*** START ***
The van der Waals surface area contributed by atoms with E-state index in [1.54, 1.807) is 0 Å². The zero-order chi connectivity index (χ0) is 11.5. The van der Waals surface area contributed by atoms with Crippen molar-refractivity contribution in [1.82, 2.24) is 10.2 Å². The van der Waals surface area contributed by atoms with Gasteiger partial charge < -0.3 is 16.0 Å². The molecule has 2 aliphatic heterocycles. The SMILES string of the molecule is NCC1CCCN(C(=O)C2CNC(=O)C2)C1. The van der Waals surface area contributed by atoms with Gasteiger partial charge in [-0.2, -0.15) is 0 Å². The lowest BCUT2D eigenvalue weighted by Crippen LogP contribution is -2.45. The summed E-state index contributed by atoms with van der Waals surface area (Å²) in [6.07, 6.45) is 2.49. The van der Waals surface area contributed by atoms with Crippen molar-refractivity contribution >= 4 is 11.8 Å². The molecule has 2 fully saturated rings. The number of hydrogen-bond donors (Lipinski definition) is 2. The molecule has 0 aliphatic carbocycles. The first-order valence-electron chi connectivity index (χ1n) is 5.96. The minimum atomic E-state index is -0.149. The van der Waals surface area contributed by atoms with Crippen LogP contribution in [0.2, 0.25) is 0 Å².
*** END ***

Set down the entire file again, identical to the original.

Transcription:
The van der Waals surface area contributed by atoms with E-state index in [1.54, 1.807) is 0 Å². The zero-order chi connectivity index (χ0) is 11.5. The van der Waals surface area contributed by atoms with Crippen molar-refractivity contribution in [1.82, 2.24) is 10.2 Å². The van der Waals surface area contributed by atoms with Gasteiger partial charge < -0.3 is 16.0 Å². The molecule has 2 aliphatic heterocycles. The SMILES string of the molecule is NCC1CCCN(C(=O)C2CNC(=O)C2)C1. The van der Waals surface area contributed by atoms with Gasteiger partial charge in [-0.2, -0.15) is 0 Å². The lowest BCUT2D eigenvalue weighted by Crippen LogP contribution is -2.45. The summed E-state index contributed by atoms with van der Waals surface area (Å²) in [6.07, 6.45) is 2.49. The van der Waals surface area contributed by atoms with Crippen molar-refractivity contribution >= 4 is 11.8 Å². The molecule has 2 fully saturated rings. The number of hydrogen-bond donors (Lipinski definition) is 2. The molecule has 0 aliphatic carbocycles. The first-order valence-electron chi connectivity index (χ1n) is 5.96. The minimum atomic E-state index is -0.149. The van der Waals surface area contributed by atoms with Crippen LogP contribution in [0.2, 0.25) is 0 Å².